It’s been four days since we noted that Zune’s wireless file sharing sounds an awful lot like a form of viral DRM that may be in violation of the Creative Commons licenses. This afternoon Cesar, the Zune Insider, has stepped up to clarify his original comments:
I misspoke (mis-blogged) on last week’s post. We don’t actually wrap all songs up in DRM. Zune to Zune Sharing doesn’t change the DRM on a song, and it doesn’t impose DRM restrictions on any files that are unprotected. If you have a song – say that you got ‘free and clear’ – Zune to Zune Sharing won’t apply any DRM to that song. The 3-day/3-play limitation is built into the device, and it only applies on the Zune device: when you receive a song in your Inbox, the file remains unchanged. After 3 plays or 3 days, you can no longer play the song; however, you can still see a listing of the songs with the associated metadata.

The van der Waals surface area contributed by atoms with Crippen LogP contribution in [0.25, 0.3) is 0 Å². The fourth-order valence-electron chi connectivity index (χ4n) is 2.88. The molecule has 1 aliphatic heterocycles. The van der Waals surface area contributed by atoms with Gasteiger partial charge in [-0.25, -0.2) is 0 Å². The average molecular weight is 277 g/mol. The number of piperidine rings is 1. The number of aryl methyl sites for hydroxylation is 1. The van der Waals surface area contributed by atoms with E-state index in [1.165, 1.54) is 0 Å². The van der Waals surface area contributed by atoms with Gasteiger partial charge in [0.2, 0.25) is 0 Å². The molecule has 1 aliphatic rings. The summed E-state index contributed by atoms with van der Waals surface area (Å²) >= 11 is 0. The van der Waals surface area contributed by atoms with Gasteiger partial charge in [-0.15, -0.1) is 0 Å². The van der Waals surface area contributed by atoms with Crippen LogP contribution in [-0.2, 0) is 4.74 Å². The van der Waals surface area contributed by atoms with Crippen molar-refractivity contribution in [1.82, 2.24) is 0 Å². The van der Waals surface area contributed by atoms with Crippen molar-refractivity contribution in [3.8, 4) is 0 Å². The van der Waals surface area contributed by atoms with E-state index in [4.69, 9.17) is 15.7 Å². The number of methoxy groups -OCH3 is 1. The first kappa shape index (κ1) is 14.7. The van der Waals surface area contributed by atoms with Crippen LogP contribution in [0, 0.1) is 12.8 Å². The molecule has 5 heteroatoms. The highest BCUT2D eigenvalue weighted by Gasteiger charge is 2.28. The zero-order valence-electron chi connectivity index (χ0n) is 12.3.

In an email exchange with Cesar this afternoon, I clarified that the 3 day or 3 play limitation will still be in effect for ALL shared music. After your trial listen expires your Zune will simply stop playing the song. The file and associated meta-data will remain on your device – it just won’t be usable.
Some might argue that this constitutes a form of hardware-based DRM rather than software-based DRM, but I suspect that this approach may be enough to satisfy the terms of the Creative Commons licenses (if not the spirit of those licenses).
I’m not sure exactly what users are supposed to do with their dead songs once Zune refuses to play them. It seems likely that this limitation will eventually prove to be rather easy to circumvent – at least for non-DRM’d songs. And if the songs aren’t really encoded with DRM, then circumvention may not be in violation of the DMCA.
Regardless, the concept of viral DRM is not dead. We’ll have more coverage on viral DRM later this week.